If moving CPU cycles and storage on-line to big company's (compare how fast it takes to search all your emails in gmail and Microsoft outlook, and how much space is available and backed up), then i can see the demand for new, faster PCs for a lot of people to decline.

    When that starts to happen, who needs the newest and latest OS, or even a PC anymore when you can do it on your WiMax enabled pda and opera.

    Things like Ajax only help move this data off the PC on-line and reduce the need for both a OS and PC

    • by cnettel ( 836611 ) on Sunday August 07, 2005 @10:11AM (#13263558)
      So, are you going to pipe video uncompressed over these lines? With HD we actually need the same magnitude of computing power that's provided by current CPUs, or custom chips. If we continue to desire higher quality or the same quality with lower bitrates, CPUs are still needed. And, possibly, storage.

      My real reason to be weary of this is another matter -- I want to be able to control and store my own data. If all I have is a browser and any real app requires a server, which I'm not able to run, then that's not a very appealing scenario. Will enough non-geeks appreciate this?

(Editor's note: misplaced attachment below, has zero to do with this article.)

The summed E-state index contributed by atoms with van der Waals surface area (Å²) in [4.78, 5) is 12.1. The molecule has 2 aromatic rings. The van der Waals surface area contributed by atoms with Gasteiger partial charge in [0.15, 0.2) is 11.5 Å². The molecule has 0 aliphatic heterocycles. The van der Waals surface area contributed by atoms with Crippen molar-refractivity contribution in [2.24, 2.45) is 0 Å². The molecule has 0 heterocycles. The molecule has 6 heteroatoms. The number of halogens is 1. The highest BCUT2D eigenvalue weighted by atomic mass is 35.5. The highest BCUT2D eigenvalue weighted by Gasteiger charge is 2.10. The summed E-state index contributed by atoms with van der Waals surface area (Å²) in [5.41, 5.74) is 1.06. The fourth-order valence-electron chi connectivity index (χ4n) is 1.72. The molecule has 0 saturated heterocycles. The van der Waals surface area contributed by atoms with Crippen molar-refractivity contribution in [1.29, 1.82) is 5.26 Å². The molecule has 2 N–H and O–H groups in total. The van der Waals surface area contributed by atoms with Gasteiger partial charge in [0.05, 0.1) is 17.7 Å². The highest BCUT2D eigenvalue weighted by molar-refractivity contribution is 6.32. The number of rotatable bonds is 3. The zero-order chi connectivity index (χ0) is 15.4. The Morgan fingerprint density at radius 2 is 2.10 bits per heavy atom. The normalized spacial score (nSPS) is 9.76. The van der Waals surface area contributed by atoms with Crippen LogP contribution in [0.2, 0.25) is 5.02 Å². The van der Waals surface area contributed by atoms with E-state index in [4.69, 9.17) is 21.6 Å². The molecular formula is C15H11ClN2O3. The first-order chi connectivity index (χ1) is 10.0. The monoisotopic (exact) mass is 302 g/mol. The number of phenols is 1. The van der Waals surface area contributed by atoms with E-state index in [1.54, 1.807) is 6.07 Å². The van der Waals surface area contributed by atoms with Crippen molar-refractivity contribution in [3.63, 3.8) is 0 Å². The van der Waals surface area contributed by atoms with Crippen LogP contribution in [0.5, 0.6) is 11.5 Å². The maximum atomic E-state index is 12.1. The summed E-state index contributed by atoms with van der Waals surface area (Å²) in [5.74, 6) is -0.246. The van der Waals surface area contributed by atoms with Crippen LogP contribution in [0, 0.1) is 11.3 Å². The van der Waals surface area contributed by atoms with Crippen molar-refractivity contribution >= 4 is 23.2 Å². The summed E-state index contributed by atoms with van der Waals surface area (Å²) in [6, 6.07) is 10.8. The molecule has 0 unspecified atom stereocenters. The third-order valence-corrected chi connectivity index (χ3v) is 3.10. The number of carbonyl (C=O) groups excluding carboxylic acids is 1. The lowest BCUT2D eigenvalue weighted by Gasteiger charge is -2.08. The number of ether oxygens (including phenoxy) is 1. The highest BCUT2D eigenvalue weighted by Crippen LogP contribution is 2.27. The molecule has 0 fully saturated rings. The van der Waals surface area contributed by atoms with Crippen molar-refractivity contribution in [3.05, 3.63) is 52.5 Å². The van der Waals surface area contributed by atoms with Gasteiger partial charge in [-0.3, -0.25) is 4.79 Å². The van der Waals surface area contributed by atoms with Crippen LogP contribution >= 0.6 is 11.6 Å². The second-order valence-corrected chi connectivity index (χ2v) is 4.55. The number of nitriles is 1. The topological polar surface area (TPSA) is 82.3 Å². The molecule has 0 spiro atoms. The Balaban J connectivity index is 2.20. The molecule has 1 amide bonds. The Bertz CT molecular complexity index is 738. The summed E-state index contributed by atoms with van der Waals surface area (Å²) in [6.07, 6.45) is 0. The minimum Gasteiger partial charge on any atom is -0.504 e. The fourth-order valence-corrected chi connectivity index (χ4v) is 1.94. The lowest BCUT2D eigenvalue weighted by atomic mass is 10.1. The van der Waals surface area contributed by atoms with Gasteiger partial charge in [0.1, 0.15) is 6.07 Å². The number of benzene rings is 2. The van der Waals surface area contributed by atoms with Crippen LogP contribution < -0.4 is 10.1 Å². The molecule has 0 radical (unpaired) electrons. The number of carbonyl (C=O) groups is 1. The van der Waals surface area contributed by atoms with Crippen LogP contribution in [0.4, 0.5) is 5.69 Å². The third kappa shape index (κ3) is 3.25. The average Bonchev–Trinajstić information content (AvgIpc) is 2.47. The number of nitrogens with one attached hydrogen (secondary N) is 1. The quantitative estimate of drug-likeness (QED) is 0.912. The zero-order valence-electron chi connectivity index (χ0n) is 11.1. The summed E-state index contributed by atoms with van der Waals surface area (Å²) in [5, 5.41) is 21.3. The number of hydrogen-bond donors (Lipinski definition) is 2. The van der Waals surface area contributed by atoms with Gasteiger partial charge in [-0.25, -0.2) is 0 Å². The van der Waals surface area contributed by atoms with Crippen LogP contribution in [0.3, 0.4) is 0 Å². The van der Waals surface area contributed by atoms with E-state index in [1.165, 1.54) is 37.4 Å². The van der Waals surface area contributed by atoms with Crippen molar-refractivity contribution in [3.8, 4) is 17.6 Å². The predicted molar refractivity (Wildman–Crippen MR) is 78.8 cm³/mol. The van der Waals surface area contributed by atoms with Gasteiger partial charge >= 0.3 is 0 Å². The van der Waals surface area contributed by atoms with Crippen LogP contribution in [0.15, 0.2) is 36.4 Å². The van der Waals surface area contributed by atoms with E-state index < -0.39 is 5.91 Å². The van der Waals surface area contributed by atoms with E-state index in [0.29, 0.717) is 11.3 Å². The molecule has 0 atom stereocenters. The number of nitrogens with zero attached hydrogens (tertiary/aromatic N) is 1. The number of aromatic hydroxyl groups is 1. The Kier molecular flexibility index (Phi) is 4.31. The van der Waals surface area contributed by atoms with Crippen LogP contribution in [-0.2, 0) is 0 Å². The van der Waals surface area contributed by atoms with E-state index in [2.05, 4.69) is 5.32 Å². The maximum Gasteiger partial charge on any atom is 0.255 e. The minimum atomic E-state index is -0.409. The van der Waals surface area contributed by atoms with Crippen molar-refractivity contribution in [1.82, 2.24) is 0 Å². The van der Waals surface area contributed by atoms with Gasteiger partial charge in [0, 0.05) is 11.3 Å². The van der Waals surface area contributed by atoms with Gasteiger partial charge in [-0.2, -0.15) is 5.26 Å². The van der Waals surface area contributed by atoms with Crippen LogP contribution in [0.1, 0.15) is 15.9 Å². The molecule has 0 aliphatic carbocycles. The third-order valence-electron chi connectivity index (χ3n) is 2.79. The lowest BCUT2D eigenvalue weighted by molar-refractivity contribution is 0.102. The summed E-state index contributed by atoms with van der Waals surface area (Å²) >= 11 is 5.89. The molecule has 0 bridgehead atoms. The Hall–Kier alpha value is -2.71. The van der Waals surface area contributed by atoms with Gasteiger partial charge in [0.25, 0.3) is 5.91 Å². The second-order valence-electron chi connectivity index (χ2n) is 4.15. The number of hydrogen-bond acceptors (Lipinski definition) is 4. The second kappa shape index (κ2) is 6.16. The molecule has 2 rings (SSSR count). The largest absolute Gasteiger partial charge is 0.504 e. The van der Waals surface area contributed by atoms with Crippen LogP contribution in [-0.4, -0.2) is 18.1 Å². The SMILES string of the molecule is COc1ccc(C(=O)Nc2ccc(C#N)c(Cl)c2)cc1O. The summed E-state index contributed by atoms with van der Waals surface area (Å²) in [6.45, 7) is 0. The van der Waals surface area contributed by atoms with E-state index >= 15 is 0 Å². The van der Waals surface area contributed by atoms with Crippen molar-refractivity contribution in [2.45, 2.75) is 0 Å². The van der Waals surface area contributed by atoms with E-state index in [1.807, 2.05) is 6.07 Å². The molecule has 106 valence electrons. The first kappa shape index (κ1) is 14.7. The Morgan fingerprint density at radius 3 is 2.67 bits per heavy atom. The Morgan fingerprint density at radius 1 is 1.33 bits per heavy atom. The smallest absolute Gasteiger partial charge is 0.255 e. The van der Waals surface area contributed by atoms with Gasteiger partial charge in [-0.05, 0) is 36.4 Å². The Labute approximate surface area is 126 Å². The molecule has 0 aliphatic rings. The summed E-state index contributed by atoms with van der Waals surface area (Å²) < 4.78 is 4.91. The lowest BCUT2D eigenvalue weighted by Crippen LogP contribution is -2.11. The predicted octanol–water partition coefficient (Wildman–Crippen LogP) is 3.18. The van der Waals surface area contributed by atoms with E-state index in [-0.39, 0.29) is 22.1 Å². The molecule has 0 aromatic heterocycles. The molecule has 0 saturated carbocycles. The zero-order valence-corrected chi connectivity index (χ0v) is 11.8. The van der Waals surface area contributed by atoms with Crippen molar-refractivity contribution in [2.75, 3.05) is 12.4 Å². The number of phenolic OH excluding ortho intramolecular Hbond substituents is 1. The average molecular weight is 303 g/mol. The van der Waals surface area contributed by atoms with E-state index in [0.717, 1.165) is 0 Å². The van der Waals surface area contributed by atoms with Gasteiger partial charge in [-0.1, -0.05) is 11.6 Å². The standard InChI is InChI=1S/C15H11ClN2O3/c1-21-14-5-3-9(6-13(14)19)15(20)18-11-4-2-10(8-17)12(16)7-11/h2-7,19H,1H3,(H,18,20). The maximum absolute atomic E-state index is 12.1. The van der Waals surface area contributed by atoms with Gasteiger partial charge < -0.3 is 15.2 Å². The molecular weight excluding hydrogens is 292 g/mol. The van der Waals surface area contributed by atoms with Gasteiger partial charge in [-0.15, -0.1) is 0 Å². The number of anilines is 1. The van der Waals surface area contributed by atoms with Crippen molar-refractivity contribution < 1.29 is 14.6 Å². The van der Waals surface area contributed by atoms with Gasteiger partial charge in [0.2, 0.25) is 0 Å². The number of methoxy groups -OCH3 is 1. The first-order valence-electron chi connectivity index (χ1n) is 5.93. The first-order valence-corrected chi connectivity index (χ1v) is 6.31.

• SunRays send video over ethernet. They work well. Are we going to send video over modems? no, but overbroadband on LANs, yes. And on WANs, someday.
  • This is why Microsoft had to kill Netscape. They were afraid websites (using Java) would make the OS irrelevant. Now that it's starting to really happen they actually seem to be helping us get to that point (IE7 CSS improvements).
    • No, it isn't. Microsoft had to kill Netscape because they hate to NOT have the majority of users in a particular field, particularly if they feel that area is a growth area or a high margins area.